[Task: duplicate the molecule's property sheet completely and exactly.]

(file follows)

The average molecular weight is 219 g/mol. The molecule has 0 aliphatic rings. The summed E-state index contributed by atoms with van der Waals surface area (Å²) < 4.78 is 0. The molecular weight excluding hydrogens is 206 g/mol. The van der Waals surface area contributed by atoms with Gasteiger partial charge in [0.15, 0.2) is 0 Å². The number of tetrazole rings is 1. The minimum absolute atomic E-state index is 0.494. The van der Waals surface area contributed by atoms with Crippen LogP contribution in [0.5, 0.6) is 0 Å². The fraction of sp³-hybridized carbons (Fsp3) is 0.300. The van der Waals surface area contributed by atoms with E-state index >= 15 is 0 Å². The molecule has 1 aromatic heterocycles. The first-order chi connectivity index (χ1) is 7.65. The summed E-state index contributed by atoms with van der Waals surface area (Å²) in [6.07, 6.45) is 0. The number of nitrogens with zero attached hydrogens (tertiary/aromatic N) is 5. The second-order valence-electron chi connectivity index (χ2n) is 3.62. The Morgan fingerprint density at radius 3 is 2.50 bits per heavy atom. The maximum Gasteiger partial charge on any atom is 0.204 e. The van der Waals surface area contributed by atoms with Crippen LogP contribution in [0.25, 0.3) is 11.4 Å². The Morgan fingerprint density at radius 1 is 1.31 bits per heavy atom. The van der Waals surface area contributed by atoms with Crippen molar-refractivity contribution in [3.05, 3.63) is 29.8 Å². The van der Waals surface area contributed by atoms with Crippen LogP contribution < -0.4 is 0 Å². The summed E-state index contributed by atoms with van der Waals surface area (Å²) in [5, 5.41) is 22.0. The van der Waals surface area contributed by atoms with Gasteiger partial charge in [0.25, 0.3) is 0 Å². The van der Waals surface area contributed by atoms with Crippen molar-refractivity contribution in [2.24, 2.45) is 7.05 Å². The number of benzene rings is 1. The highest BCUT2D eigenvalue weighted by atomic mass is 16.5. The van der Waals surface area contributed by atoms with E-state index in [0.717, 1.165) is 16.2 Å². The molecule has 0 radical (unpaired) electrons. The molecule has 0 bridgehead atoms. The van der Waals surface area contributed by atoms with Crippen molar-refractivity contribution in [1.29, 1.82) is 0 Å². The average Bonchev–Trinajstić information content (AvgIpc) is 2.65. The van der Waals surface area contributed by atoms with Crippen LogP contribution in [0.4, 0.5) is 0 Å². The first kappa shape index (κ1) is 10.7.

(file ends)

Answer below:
The average molecular weight is 219 g/mol. The molecule has 0 aliphatic rings. The summed E-state index contributed by atoms with van der Waals surface area (Å²) < 4.78 is 0. The molecular weight excluding hydrogens is 206 g/mol. The van der Waals surface area contributed by atoms with Gasteiger partial charge in [0.15, 0.2) is 0 Å². The number of tetrazole rings is 1. The minimum absolute atomic E-state index is 0.494. The van der Waals surface area contributed by atoms with Crippen LogP contribution in [0.5, 0.6) is 0 Å². The fraction of sp³-hybridized carbons (Fsp3) is 0.300. The van der Waals surface area contributed by atoms with E-state index >= 15 is 0 Å². The molecule has 1 aromatic heterocycles. The first-order chi connectivity index (χ1) is 7.65. The summed E-state index contributed by atoms with van der Waals surface area (Å²) in [6.07, 6.45) is 0. The number of nitrogens with zero attached hydrogens (tertiary/aromatic N) is 5. The second-order valence-electron chi connectivity index (χ2n) is 3.62. The Morgan fingerprint density at radius 3 is 2.50 bits per heavy atom. The maximum Gasteiger partial charge on any atom is 0.204 e. The van der Waals surface area contributed by atoms with Crippen LogP contribution in [0.25, 0.3) is 11.4 Å². The Morgan fingerprint density at radius 1 is 1.31 bits per heavy atom. The van der Waals surface area contributed by atoms with Crippen molar-refractivity contribution in [3.05, 3.63) is 29.8 Å². The van der Waals surface area contributed by atoms with Crippen LogP contribution < -0.4 is 0 Å². The summed E-state index contributed by atoms with van der Waals surface area (Å²) in [5, 5.41) is 22.0. The van der Waals surface area contributed by atoms with Gasteiger partial charge in [0.25, 0.3) is 0 Å². The van der Waals surface area contributed by atoms with Crippen molar-refractivity contribution in [2.24, 2.45) is 7.05 Å². The number of benzene rings is 1. The highest BCUT2D eigenvalue weighted by atomic mass is 16.5. The van der Waals surface area contributed by atoms with E-state index in [0.717, 1.165) is 16.2 Å². The molecule has 0 radical (unpaired) electrons. The molecule has 0 bridgehead atoms. The van der Waals surface area contributed by atoms with Crippen molar-refractivity contribution in [1.29, 1.82) is 0 Å². The average Bonchev–Trinajstić information content (AvgIpc) is 2.65. The van der Waals surface area contributed by atoms with Crippen LogP contribution in [0.4, 0.5) is 0 Å². The first kappa shape index (κ1) is 10.7.